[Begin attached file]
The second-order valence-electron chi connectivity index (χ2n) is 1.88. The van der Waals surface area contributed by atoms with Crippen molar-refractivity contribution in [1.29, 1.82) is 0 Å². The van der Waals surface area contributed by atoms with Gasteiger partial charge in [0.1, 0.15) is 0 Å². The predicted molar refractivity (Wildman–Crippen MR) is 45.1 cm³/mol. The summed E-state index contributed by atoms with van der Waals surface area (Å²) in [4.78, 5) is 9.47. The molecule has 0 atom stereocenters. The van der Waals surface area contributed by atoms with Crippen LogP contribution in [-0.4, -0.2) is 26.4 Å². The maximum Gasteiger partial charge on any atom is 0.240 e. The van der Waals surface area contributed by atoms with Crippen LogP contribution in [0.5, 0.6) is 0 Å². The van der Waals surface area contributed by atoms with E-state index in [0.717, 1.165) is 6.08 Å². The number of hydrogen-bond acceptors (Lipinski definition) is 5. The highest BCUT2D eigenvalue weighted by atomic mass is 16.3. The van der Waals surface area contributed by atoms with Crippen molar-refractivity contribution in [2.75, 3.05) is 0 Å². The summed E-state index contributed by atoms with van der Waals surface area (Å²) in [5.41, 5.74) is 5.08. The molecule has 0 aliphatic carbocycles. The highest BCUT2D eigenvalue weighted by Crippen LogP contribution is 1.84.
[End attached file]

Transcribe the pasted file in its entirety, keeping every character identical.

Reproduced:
The second-order valence-electron chi connectivity index (χ2n) is 1.88. The van der Waals surface area contributed by atoms with Crippen molar-refractivity contribution in [1.29, 1.82) is 0 Å². The van der Waals surface area contributed by atoms with Gasteiger partial charge in [0.1, 0.15) is 0 Å². The predicted molar refractivity (Wildman–Crippen MR) is 45.1 cm³/mol. The summed E-state index contributed by atoms with van der Waals surface area (Å²) in [4.78, 5) is 9.47. The molecule has 0 atom stereocenters. The van der Waals surface area contributed by atoms with Crippen LogP contribution in [-0.4, -0.2) is 26.4 Å². The maximum Gasteiger partial charge on any atom is 0.240 e. The van der Waals surface area contributed by atoms with Crippen LogP contribution in [0.5, 0.6) is 0 Å². The van der Waals surface area contributed by atoms with E-state index in [0.717, 1.165) is 6.08 Å². The number of hydrogen-bond acceptors (Lipinski definition) is 5. The highest BCUT2D eigenvalue weighted by atomic mass is 16.3. The van der Waals surface area contributed by atoms with Crippen molar-refractivity contribution in [2.75, 3.05) is 0 Å². The summed E-state index contributed by atoms with van der Waals surface area (Å²) in [5.41, 5.74) is 5.08. The molecule has 0 aliphatic carbocycles. The highest BCUT2D eigenvalue weighted by Crippen LogP contribution is 1.84.